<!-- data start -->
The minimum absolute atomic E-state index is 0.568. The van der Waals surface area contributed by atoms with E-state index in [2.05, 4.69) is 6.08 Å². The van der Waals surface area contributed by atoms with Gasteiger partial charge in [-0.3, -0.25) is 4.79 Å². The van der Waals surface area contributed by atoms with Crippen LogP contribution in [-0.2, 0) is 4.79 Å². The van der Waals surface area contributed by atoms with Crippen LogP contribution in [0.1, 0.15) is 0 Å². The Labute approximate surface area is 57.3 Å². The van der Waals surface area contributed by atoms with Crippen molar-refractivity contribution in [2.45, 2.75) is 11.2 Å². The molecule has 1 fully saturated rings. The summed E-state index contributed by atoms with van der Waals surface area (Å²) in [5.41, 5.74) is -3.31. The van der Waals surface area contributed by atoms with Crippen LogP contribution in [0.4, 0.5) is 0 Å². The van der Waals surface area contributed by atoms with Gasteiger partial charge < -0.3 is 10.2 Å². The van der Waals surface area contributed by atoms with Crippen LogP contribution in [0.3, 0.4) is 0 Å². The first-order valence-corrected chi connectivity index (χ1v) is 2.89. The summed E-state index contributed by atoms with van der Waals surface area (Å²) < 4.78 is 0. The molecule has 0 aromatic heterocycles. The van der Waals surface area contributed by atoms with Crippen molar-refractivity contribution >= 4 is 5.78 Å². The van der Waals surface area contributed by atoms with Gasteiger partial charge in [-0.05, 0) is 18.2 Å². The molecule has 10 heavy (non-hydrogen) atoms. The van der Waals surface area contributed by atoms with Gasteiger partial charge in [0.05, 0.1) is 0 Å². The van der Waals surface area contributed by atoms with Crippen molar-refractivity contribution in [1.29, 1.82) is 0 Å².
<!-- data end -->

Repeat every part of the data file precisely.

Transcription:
The minimum absolute atomic E-state index is 0.568. The van der Waals surface area contributed by atoms with E-state index in [2.05, 4.69) is 6.08 Å². The van der Waals surface area contributed by atoms with Gasteiger partial charge in [-0.3, -0.25) is 4.79 Å². The van der Waals surface area contributed by atoms with Crippen LogP contribution in [-0.2, 0) is 4.79 Å². The van der Waals surface area contributed by atoms with Crippen LogP contribution in [0.1, 0.15) is 0 Å². The Labute approximate surface area is 57.3 Å². The van der Waals surface area contributed by atoms with Crippen molar-refractivity contribution in [2.45, 2.75) is 11.2 Å². The molecule has 1 fully saturated rings. The summed E-state index contributed by atoms with van der Waals surface area (Å²) in [5.41, 5.74) is -3.31. The van der Waals surface area contributed by atoms with Crippen LogP contribution in [0.4, 0.5) is 0 Å². The van der Waals surface area contributed by atoms with Gasteiger partial charge < -0.3 is 10.2 Å². The van der Waals surface area contributed by atoms with Crippen LogP contribution in [0.3, 0.4) is 0 Å². The first-order valence-corrected chi connectivity index (χ1v) is 2.89. The summed E-state index contributed by atoms with van der Waals surface area (Å²) < 4.78 is 0. The molecule has 0 aromatic heterocycles. The van der Waals surface area contributed by atoms with Crippen molar-refractivity contribution >= 4 is 5.78 Å². The van der Waals surface area contributed by atoms with Gasteiger partial charge in [-0.05, 0) is 18.2 Å². The molecule has 10 heavy (non-hydrogen) atoms. The van der Waals surface area contributed by atoms with Gasteiger partial charge in [0.05, 0.1) is 0 Å². The van der Waals surface area contributed by atoms with Crippen molar-refractivity contribution in [1.29, 1.82) is 0 Å².